What’s more important to Facebook: freedom of information or expanding its empire into China?
Suggesting the latter, the social giant has reportedly developed software that can stop posts from showing up in users’ News Feeds based on their geographic location.
The software -- as sources tell The New York Times -- was designed to appease Chinese government officials and their fears Facebook could be used to spread information too freely.
More startling still, Facebook founder and CEO Mark Zuckerberg is a fan of the software, according to NYTs’ sources.
This would not be the first Facebook has worked with foreign governments to block what they perceive to be sensitive or threatening content. Early last year, the company reportedly blocked Turkish users’ access to pages featuring content that authorities deemed insulting to the Prophet Muhammad.
At the moment, Facebook makes virtually no money in China. And, as recently as last December, the country’s officials said they planned to keep it that way.
Along with Twitter and other foreign sites, Lu Wei, head of the Cyberspace Administration of China, said in 2015 that it remained in the country’s best interest to keep Facebook out.
“I … may choose who comes into my house,” Wei told reporters at a briefing on the country’s upcoming World Internet Conference. “They can come if they are friends.”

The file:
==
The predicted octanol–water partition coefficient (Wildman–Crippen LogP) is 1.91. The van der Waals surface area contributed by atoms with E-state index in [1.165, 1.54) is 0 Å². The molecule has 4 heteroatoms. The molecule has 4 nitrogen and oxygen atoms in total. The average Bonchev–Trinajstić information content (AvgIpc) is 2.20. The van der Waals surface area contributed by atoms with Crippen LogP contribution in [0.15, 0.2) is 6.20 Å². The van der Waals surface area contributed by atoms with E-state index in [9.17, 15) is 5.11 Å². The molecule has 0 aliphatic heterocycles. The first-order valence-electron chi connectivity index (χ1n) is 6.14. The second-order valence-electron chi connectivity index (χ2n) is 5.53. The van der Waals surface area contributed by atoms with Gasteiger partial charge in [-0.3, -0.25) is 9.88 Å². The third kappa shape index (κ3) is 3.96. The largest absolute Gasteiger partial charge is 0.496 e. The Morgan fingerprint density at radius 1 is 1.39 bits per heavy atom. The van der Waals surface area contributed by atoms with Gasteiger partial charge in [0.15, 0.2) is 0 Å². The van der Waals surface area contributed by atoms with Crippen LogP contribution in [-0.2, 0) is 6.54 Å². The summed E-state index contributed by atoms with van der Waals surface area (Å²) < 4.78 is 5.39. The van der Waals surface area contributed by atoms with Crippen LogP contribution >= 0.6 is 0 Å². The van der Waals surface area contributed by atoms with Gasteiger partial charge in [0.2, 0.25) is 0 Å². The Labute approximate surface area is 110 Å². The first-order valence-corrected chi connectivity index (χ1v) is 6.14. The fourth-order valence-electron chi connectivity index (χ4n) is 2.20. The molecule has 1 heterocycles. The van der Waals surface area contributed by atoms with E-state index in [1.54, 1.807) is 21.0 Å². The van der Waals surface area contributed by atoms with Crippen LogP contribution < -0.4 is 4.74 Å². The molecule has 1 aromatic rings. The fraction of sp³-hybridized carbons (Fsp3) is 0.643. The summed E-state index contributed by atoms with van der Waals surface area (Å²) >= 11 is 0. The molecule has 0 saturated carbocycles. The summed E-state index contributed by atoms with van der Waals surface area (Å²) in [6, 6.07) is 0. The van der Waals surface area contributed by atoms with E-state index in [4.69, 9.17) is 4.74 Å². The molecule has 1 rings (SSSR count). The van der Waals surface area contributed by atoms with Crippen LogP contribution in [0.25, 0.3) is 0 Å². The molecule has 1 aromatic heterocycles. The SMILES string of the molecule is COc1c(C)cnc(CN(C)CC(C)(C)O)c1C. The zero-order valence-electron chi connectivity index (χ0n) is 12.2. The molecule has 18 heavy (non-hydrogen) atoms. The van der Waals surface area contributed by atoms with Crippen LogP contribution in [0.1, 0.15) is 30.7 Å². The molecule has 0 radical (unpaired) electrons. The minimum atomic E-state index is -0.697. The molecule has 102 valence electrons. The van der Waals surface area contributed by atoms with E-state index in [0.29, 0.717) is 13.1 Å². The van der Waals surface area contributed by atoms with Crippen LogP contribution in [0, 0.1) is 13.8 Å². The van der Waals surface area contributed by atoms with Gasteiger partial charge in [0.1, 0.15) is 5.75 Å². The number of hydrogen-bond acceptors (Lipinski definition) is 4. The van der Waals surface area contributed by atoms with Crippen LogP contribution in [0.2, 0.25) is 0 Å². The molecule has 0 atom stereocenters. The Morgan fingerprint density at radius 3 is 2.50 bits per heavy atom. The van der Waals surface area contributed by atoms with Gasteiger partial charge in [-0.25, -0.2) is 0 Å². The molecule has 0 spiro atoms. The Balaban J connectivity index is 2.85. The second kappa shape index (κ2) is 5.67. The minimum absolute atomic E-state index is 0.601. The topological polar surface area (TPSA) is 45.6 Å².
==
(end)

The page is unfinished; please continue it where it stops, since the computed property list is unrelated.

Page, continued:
In other words, Wei and his fellow apparatchiks still didn’t consider Mark Zuckerberg a “friend,” despite the CEO’s vigorous efforts to win them over.
Earlier in 2015, Facebook pursued an alliance with Xiaomi. The social giant was ready to participate in the Chinese hardware company’s recent fund-raising round, but reportedly failed to agree on investment terms.
In late 2014, Zuckerberg made headlines after showing off his fluent Mandarin during a question-and-answer session at Tsinghua University in Beijing.
Technically banned in China since 2009, Facebook has pursued international growth by other means. For example, the social giant -- which has historically pioneered connectivity strategies — such as its Internet.org initiative in 2013 -- has made strides in targeting mobile consumers in developing nations.
With China, Facebook is missing out on serious revenue. In 2013 alone, Chinese e-commerce amounted to $865 billion dollars, according to McKinsey & Co.